Saturday, June 24, 2006

Mid-year review

Brew of the Day: Well, I’ve been on a juice fast this week so it is only appropriate that I offer you a freshly made apple juice with mint (straight from my herb garden). Divine!

Summer Solstice

There always seems something rather magical about a solstice or equinox, don’t you think? I’d planned to go for a picnic with the girls at our local druid’s stone circle, Long Meg, but Britain turned on the gales and rain (for the summer solstice??? ~ YES) so I opted to pack up the latest issue of The Mother magazine instead! (hopefully through your door by now ~ the UK ones anyway). Phoned my mum in Tasmania who was lazing in bed on the morning of their winter solstice. Another friend in Tassie wrote to say she’d been on a magical lantern walk and how beautiful the faces of the little children were. They walked through a forest and finished off the evening with soup. The one thing I really do miss about Australia is the scent of eucalyptus after it has rained. It’s intoxicating. I often try and relive it by sniffing on my little bottle of Essential Oil of Eucalyptus! The perfect car deodoriser, should you need one.

I used the solstice for a mid-year review which seemed somewhat strange as it doesn’t feel like the year has truly ‘begun’ yet. My overriding feeling is that of peace and how vastly different the energy of this year is to 2005 ~ a year I’d rather like to wipe from my memory banks! My current gratitude journal reflects this too ~ joys from simple things.

In 1998 we left New Zealand and lived in Australia for six months before coming to the UK. We’d had bad immigration advice and ended up in Australia with Paul not being allowed to work…with me breastfeeding a two year old and a 6 month old there was NO way I was going out to work so we ‘existed’ on a payment from the government which was abysmal and didn’t help us to meet our daily expenses. It truly was horrendous and we relied on food coupons to feed ourselves. They didn’t provide things like fruit and vegetables but white bread. EUK. Yet, when I look back at my gratitude journal of those months you’d think they were the best times of my life. Each day my job was to find three things I was truly grateful for. Despite the flies, relentless humidity, no transport so walking EVERYWHERE, doing shopping with two kids, and white bread etc, my journal reflects a life of ‘plenty’.

The abundance particularly came through a woman who lived in a flat in the same complex. She (and her family) became the light of our lives. They would bring us boxes of fruit!!!!!!!!!!!! She had a tiny baby when we met and asked me if I could make fresh juices for her and in return she’d bring me boxes of mouth watering tropical fruit. BRILLIANT BARGAIN TO ME. She’d take us all to the beach. She’d welcome us into her air-conditioned flat.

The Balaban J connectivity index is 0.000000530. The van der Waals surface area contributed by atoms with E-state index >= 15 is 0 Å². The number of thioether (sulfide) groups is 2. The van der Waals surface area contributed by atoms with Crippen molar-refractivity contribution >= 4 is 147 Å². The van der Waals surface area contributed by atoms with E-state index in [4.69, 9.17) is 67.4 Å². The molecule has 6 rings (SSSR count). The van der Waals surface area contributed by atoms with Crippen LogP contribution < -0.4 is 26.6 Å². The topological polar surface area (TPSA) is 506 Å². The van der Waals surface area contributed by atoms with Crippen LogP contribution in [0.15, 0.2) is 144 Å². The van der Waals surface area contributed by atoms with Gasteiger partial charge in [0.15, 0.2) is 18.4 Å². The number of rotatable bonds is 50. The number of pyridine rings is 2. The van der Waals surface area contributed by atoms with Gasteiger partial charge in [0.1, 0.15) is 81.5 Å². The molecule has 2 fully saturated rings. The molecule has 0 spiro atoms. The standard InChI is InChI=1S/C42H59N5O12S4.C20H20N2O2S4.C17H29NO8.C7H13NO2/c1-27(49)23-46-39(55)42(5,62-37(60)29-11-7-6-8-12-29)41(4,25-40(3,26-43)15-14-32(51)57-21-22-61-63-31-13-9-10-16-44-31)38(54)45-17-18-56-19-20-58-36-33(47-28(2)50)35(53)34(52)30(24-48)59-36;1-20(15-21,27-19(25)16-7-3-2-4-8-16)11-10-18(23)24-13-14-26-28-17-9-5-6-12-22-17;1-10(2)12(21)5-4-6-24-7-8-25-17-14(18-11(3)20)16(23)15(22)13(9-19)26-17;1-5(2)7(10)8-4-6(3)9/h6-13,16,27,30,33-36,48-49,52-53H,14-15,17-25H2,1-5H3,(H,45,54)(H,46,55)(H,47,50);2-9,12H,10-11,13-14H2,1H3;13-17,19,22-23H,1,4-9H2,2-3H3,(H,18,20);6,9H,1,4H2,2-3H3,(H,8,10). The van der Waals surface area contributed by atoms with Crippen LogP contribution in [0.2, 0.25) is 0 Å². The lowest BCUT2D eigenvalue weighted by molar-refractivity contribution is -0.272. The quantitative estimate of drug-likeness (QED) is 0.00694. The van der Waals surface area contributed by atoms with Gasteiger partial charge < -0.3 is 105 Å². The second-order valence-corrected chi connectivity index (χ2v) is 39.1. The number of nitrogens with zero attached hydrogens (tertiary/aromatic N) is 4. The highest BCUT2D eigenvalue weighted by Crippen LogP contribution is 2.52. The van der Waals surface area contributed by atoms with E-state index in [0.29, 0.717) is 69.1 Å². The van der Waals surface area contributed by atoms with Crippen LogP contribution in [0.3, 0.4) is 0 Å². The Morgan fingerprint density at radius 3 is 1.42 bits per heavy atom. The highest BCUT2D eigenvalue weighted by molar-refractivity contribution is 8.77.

This lady, who still is like gold in my heart, is one of the many ‘angels’ who’ve passed through my life. It’s interesting though, isn’t it, that we often associate our guides, teachers and helpers with those who we enjoy, and put those who piss us off into some other category. And yet it is the latter who often bring us just as many gifts even if it takes us a lifetime or longer to recognise it! I don’t always find it easy to ask ‘what gift has s/he brought me?’ when every button has been pressed.

Juice Fast

Decided to amp up my weight loss regime and have been thoroughly enjoying a juice fast this week. The girls (voluntarily) joined me just for the first day and have asked when they can do it again. We might make it a weekly ‘treat’ to juice fast together on a Sunday. My girls are brill at eating their fruit and veg by the bucket load anyway ( I never fear that they’re not getting their five a day!), but juicing is a terrific way to really get the cells of the body jumping with vitality. It is the most efficient way to clean the organs while bringing live enzymes and nutrients into the body. Most people have never had ‘fresh’ juice but rather the pasteurised (heat-treated) and/or concentrated stuff found in cartons in a supermarket. There is NO comparison.

I’m pleased to say that, combined with eating all raw for a few weeks, I’ve now lost 13lb ~ such a relief after months of the scales not budging at all. Feeling right pleased with myself!

My mint plant doesn’t know what’s hit it as I collect her leaves several times a day and my herb garden which has gone into jungle mode these past few weeks is now being ‘tamed’ through parsley, fennel, sage and thyme being added to my carrot and home-grown spinach juices.

I’ve not felt any sense of hunger and have even coped with making the family’s meals, no sweat. There was one moment when I would quite have liked to taste the vibrantly red, local tomatoes and fresh basil I was chopping into the family’s salad…but I knew I could get more at next week’s organic farmers’ market!

It has made me realise how much I ‘pick’ at foods while I’m preparing a meal. The number of times I’ve gone to put something in my mouth and then realised I wasn’t ‘eating’ but drinking. Just yesterday I excitedly found our first two peas in the garden and picked them to share with the girls. I broke one in half to share with Bethany and as soon as the gorgeous juice of it touched my tongue I ‘remembered’ and had to yank it out before I started chewing!